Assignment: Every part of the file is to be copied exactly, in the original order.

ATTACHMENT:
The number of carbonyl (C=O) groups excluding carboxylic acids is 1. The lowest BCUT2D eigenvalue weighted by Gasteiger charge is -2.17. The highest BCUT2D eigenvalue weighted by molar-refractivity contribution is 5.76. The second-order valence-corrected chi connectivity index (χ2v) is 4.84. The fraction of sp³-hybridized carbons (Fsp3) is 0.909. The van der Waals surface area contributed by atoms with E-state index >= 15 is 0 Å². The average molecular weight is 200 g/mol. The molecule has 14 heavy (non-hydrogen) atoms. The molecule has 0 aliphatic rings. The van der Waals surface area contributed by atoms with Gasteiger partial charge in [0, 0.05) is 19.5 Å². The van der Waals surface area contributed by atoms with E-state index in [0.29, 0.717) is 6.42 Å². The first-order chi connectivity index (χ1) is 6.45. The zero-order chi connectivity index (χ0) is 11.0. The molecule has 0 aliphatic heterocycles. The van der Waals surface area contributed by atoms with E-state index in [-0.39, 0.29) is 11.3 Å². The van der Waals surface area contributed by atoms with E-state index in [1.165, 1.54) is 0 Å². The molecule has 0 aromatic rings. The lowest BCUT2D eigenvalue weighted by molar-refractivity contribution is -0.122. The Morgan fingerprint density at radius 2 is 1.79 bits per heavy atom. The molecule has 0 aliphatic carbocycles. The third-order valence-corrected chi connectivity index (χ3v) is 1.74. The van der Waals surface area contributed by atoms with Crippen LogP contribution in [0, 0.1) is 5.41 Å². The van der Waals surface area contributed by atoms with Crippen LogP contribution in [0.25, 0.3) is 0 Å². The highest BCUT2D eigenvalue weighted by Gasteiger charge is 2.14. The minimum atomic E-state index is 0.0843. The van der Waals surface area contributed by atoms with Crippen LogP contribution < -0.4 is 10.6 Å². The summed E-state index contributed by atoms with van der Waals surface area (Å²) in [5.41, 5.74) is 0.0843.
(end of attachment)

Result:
The number of carbonyl (C=O) groups excluding carboxylic acids is 1. The lowest BCUT2D eigenvalue weighted by Gasteiger charge is -2.17. The highest BCUT2D eigenvalue weighted by molar-refractivity contribution is 5.76. The second-order valence-corrected chi connectivity index (χ2v) is 4.84. The fraction of sp³-hybridized carbons (Fsp3) is 0.909. The van der Waals surface area contributed by atoms with E-state index >= 15 is 0 Å². The average molecular weight is 200 g/mol. The molecule has 14 heavy (non-hydrogen) atoms. The molecule has 0 aliphatic rings. The van der Waals surface area contributed by atoms with Gasteiger partial charge in [0, 0.05) is 19.5 Å². The van der Waals surface area contributed by atoms with E-state index in [0.29, 0.717) is 6.42 Å². The first-order chi connectivity index (χ1) is 6.45. The zero-order chi connectivity index (χ0) is 11.0. The molecule has 0 aliphatic heterocycles. The van der Waals surface area contributed by atoms with E-state index in [-0.39, 0.29) is 11.3 Å². The van der Waals surface area contributed by atoms with E-state index in [1.165, 1.54) is 0 Å². The molecule has 0 aromatic rings. The lowest BCUT2D eigenvalue weighted by molar-refractivity contribution is -0.122. The Morgan fingerprint density at radius 2 is 1.79 bits per heavy atom. The molecule has 0 aliphatic carbocycles. The third-order valence-corrected chi connectivity index (χ3v) is 1.74. The van der Waals surface area contributed by atoms with Crippen LogP contribution in [0, 0.1) is 5.41 Å². The van der Waals surface area contributed by atoms with Crippen LogP contribution in [0.25, 0.3) is 0 Å². The highest BCUT2D eigenvalue weighted by Gasteiger charge is 2.14. The minimum atomic E-state index is 0.0843. The van der Waals surface area contributed by atoms with Crippen LogP contribution < -0.4 is 10.6 Å². The summed E-state index contributed by atoms with van der Waals surface area (Å²) in [5.41, 5.74) is 0.0843.